Building on our daring previous success, Mr. Waffle and I left the children at home again and went in to the Musée Départmentale unaccompanied. Over the holiday, Mr. Waffle had been reading this book which he found in the house -“Le Cheval D’Orgueil“; it’s “Peig” for Bretons. Originally published in Breton it is the autobiography of Pierre-Jakez Hélias who had a traditional Breton upbringing. Mr. Waffle had been giving me edited highlights which, I suspect, is how it is best enjoyed. Anyhow, one of the items in the museum was Hélias’s traditional Breton garb and it was surprisingly moving to see it, given how much I knew about him at that point.
I might note that our time torturing our children with information about basic Breton and its relation to Irish was not wasted as, only yesterday, herself ran into the principal in the school corridors and he asked her where she had been on holidays and when she said Brittany and he asked whether she knew any Breton and about its relationship to Irish she was, despite herself, ready.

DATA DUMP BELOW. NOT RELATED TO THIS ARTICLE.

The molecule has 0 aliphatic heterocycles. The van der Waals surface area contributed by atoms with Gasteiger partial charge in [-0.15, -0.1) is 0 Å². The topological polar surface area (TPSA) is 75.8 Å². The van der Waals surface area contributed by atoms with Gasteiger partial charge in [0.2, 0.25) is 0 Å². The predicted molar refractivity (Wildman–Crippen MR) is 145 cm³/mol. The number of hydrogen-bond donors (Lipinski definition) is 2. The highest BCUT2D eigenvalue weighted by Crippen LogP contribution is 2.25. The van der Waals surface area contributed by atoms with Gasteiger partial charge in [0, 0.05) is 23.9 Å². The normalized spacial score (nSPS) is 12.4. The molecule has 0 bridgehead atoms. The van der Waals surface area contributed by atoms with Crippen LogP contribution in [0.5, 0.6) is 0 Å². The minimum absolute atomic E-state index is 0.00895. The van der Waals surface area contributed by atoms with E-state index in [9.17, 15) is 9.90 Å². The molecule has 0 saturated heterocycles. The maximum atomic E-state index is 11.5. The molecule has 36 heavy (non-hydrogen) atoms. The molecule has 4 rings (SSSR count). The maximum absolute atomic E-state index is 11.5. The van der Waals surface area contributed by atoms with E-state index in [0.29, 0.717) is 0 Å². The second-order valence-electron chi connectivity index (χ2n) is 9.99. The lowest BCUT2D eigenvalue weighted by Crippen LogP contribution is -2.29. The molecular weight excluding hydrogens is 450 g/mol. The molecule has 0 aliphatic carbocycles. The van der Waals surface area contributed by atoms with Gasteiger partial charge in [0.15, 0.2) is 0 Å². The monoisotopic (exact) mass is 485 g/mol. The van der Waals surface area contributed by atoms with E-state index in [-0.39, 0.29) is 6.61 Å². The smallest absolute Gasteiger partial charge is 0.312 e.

That afternoon we went to what I confidently described to the children as a water park. It turned out to be a park filled with trampolines, pedalo opportunities and slides but not, in fact, a water park. This led to some mild disappointment as it was quite warm and water would have been welcome.
That night we again left our children in the hands of the rapacious babysitter and went for dinner in Quimper. Dinner was truly delicious. Our hostess was delighted when she discovered we were Irish having lived for many years in Barna. Her uncle was a Breton nationalist (interesting bunch the Breton nationalists) who moved to Ireland and married an Irish woman and she told us a bit about him. Interesting man. We returned home to find the children still alive but they indicated that the babysitter had engaged less with them than on the previous occasion. Clearly, she didn’t feel the same need to entertain them for the lower rate which, frankly, was fine.